Abigail Adams to John Adams
Boston August 25 1776
I sent Johnny last Evening to the Post office for Letters. He soon returnd and pulling one from under his Gown gave it me, the young Rogue smiling and watching Mammas countanance draws out an other, and then an other, highly gratified to think he had so many presents to bestow.
Our Friends are very kind. My Father sends his Horse and Dr. Tufts has offerd me an other one he had of unkle Q[uinc]y about 5 year old. He has never been journeys, but is able enough. Mr. Bass is just come, and says he cannot sit out till tomorrow week without great damage to his Buisness. He has been a long time out of Stock, and about a week ago obtaind a Quantity and has engaged 20 pair of shooes which will be eaquel to 20 Dollors to him, which he must losse if I will not consent to his tarrying till then. Tho I urged him to sit of tomorrow, yet the Horses will be in a better State as they will not be used and more able to perform the journey. I am obliged to consent to his tarrying till then when you may certainly expect him.
Bass is affraid that the Drs. Horse will not be able to travel so fast as he must go. He will go and see him, and in case he is not your Brother has promised to let one of his go. I only have to regret that I did not sooner make trial of my Friends, and have sent for you 3 weeks ago. I fear you will think me neglegent, and inatentive. If I had been at Home, I should have been sooner in a capacity to have assisted you. I was talking of sending for you and trying to procure horses for you when little Charles who lay upon the couch coverd over with small Pox, and nobody knew that he heard or regarded any thing which was said, lifted up his head and says Mamma, take my Dollor and get a Horse for Pappa. Poor fellow has had a tedious time of it as well as I, but tis now upon the turn, and he is much easier, and better. I hope I shall be able to get out of Town a Saturday next.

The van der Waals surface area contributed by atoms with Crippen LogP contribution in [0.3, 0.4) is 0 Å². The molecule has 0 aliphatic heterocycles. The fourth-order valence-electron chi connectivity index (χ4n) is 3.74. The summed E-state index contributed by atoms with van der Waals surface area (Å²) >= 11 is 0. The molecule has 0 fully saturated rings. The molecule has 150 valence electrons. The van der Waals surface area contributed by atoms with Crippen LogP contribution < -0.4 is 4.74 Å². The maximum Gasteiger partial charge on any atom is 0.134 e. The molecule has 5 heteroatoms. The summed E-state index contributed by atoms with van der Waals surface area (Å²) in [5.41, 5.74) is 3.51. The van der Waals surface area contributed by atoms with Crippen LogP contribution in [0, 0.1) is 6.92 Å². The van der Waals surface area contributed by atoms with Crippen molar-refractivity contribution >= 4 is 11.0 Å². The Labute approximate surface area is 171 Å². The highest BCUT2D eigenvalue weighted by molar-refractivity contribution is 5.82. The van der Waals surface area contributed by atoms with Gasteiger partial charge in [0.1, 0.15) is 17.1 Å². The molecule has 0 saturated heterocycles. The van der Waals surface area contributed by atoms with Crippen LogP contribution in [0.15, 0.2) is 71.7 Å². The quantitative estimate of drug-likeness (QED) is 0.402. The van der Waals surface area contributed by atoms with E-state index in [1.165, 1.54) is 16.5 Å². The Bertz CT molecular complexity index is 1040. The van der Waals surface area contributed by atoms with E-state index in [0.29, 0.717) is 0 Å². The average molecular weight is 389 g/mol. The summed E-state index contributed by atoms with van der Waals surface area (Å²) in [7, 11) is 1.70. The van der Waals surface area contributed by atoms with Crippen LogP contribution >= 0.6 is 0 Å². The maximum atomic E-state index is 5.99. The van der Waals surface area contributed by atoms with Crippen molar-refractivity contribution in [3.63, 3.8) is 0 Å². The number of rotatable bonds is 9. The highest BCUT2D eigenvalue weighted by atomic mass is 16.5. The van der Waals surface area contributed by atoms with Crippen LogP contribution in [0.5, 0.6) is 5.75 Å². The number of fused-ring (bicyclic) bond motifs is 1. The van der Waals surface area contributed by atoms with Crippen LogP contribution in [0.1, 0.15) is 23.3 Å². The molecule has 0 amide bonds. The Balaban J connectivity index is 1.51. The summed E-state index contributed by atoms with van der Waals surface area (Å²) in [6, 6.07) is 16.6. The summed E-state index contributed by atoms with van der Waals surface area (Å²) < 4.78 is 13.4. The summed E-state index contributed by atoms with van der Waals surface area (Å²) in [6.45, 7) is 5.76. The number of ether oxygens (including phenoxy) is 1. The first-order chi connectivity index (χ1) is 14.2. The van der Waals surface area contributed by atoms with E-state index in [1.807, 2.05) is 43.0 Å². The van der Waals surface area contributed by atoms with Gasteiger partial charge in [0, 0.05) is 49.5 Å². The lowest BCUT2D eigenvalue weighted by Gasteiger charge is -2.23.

Mr. and Mrs. Cranch with their children went out a fryday. I feel rather lonely. Such a change from 1 or 2 and twenty to only 5 or 6 is a great alteration. I took the Liberty of sending my complements to General Lincoln and asking him some questions which you proposed to me, but which I was really unable to answer, and he has promised me a perticuliar reply to them.1
As to provisions there is no Scarcity. Tis true they are high, but that is more oweing to the advanced price of Labour than the Scarcity. English Goods of every kind are not purchasable, at least by me. They are extravagantly high, West india articles are very high all except Sugars, which have fallen half since I came into Town. Our New England Rum is 4 Shillings pr. Gallon, Molasses the same price. Loaf Sugar 2s. 4d. pr. pound, cotton wool 4 Shillings pr. pound, sheeps wool 2 Shillings, flax 1 & 6. In short one hundred pound two year ago would purchase more than two will now.
House Rent in this Town is very low. Some of the best and Genteelest houses in Town rent for 20 pounds pr. year. Ben Hollowell  has been offerd for 10. and Mr. Shurdens  for 136 & 8 pence.
I think we make a fine hand at prizes.
Coll. Q[uinc]y desires me to ask you whether you have received a Letter from him, he wrote you some time ago.2
I like Dr. F[ranklin’s] device for a Seal. It is such a one as will please most—at least it will be most agreable to the Spirit of New england.
We have not any news here—anxiously waiting the Event, and in daily Expectation of hearing tidings from New york. Heaven Grant they may be Glorious for our Country and Country men, then will I glory in being an American. Ever ever Yours,
PS We are in such want of Lead as to be obliged to take down the Leads from the windows in this Town.
RC (Adams Papers); endorsed: “Portia Aug. 25, 1776.”
1. AA’s letter of inquiry to Benjamin Lincoln has not been found, but Lincoln responded directly to JA in a long letter from Boston, 24 Aug. (Adams Papers), concerning the fortifications and the state of supplies and troops in and around Boston.